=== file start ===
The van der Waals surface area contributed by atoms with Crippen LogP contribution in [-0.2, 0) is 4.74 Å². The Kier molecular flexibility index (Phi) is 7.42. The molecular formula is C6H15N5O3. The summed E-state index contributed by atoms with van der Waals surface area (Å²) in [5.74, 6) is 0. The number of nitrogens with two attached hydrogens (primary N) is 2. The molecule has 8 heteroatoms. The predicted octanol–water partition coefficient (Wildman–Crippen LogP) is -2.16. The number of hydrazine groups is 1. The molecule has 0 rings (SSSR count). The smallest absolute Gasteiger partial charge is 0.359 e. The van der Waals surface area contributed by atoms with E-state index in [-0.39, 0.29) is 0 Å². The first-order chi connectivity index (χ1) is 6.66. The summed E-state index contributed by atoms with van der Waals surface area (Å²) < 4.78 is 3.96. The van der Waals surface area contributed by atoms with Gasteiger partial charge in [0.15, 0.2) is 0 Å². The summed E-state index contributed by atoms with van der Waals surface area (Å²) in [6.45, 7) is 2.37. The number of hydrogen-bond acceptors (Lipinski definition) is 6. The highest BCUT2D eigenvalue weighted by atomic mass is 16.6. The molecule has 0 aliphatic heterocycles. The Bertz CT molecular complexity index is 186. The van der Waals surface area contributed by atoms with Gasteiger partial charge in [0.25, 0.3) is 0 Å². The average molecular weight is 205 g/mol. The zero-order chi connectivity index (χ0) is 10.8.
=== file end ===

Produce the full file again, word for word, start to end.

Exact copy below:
The van der Waals surface area contributed by atoms with Crippen LogP contribution in [-0.2, 0) is 4.74 Å². The Kier molecular flexibility index (Phi) is 7.42. The molecular formula is C6H15N5O3. The summed E-state index contributed by atoms with van der Waals surface area (Å²) in [5.74, 6) is 0. The number of nitrogens with two attached hydrogens (primary N) is 2. The molecule has 8 heteroatoms. The predicted octanol–water partition coefficient (Wildman–Crippen LogP) is -2.16. The number of hydrazine groups is 1. The molecule has 0 rings (SSSR count). The smallest absolute Gasteiger partial charge is 0.359 e. The van der Waals surface area contributed by atoms with E-state index in [-0.39, 0.29) is 0 Å². The first-order chi connectivity index (χ1) is 6.66. The summed E-state index contributed by atoms with van der Waals surface area (Å²) < 4.78 is 3.96. The van der Waals surface area contributed by atoms with Gasteiger partial charge in [0.15, 0.2) is 0 Å². The summed E-state index contributed by atoms with van der Waals surface area (Å²) in [6.45, 7) is 2.37. The number of hydrogen-bond acceptors (Lipinski definition) is 6. The highest BCUT2D eigenvalue weighted by atomic mass is 16.6. The molecule has 0 aliphatic heterocycles. The Bertz CT molecular complexity index is 186. The van der Waals surface area contributed by atoms with Gasteiger partial charge in [0.25, 0.3) is 0 Å². The average molecular weight is 205 g/mol. The zero-order chi connectivity index (χ0) is 10.8.